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It would allow the government to close media and block websites on national security grounds without a court’s permission.

Reporters Without Borders condemns the draconian restrictions on freedom of information envisaged in a draft law that the Ukrainian parliament approved on first reading today.

If adopted, the proposed law would allow the National Security and Defence Council (RNBO) to suppress the dissemination of any national or international media or block any website on the grounds of protecting “security and national interests” without referring to a court.

The sanctions envisaged by the bill – whose second reading is scheduled for later today – include “limiting or banning the activity of media or other sources of information, including on the Internet” and “banning the production or dissemination of any printed product or other informational content.”

It also says “the broadcasting of television or radio stations” and “the use of Ukrainian broadcast frequencies” can be banned.

Drafted by the government, Draft Law No. 4453 was only registered with parliament on 8 August, four days before today’s first reading. Its laconic impact study tersely says: “The bill does not require consultation with civil society.”

Neither parliament’s freedom of expression committee nor any of the working groups created with media and NGO representatives was consulted.

“This bill’s definitive adoption would represent a major setback for freedom of information in Ukraine,” said Johann Bihr, the head of the Reporters Without Borders Eastern Europe and Central Asia desk. “It gives the RNBO exorbitant powers to order the broadest forms of censorship on the basis of extremely vague criteria and with no safeguards.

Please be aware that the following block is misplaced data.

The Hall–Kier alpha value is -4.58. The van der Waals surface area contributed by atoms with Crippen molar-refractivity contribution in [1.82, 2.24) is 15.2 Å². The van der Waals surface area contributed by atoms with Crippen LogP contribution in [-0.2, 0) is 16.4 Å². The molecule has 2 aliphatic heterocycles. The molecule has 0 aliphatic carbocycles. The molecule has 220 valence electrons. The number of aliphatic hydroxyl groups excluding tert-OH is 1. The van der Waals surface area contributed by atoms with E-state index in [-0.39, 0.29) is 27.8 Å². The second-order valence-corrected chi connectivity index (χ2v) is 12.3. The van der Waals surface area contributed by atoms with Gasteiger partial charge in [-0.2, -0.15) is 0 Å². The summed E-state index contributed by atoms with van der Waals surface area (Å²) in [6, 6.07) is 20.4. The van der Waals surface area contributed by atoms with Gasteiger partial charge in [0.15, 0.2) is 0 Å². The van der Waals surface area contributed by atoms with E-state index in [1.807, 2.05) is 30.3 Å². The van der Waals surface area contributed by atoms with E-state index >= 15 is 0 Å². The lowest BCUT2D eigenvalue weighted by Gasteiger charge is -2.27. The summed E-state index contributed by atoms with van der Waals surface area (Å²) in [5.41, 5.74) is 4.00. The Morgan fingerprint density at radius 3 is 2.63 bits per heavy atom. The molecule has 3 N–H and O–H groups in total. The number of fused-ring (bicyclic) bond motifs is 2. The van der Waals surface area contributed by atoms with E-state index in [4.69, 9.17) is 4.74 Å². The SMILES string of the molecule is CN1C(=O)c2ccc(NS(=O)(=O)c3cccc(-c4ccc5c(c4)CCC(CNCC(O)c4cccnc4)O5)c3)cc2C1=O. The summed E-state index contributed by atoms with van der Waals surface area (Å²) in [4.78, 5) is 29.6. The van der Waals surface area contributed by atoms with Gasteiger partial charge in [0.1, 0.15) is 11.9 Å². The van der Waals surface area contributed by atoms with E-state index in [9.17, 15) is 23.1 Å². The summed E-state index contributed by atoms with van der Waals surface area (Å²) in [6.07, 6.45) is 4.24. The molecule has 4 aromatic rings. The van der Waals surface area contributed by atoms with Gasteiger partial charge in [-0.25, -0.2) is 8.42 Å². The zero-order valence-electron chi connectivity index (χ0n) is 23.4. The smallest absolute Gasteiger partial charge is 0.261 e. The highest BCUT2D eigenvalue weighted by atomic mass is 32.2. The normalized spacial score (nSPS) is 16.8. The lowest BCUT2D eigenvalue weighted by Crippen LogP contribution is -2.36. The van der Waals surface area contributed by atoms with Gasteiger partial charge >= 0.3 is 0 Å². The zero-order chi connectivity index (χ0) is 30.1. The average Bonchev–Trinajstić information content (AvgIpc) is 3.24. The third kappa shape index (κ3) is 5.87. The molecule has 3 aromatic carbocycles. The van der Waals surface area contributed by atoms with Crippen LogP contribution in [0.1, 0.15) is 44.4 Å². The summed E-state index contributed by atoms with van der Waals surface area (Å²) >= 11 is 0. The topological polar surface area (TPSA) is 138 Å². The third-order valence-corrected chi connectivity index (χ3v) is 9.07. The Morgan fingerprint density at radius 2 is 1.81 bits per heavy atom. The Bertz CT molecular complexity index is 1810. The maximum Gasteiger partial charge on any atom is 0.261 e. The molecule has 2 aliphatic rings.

“We urge parliamentarians to reject this bill on second reading, as it is incompatible with the government’s obligations to protect freedoms. International conventions ratified by Ukraine stress that any restrictions on media activity must, under all circumstances, be necessary and proportionate.”

Bihr added: “The major challenges that the Ukrainian authorities are facing and their legitimate concern to defend national security do not, under any circumstances justify such an attack on the constitutional right to freedom of expression.”

The RNBO, which would be given the power to impose, modify and lift the sanctions envisaged in the bill, is chaired by Ukraine’s president and consists of the leading cabinet ministers and the heads of the various security institutions, including the intelligence services, the armed forces and the prosecutor-general’s office.

The bill says the sanctions can be imposed to “protect security and national interests,” “Ukraine’s sovereignty and territorial integrity, and its economic independence,” to “prevent violation of the rights, freedoms and interests of Ukrainian citizens” and to “restore them.”

The sanctions would be issued in the form of a presidential decree after approval by the RNBO.

Originally published - rsf.org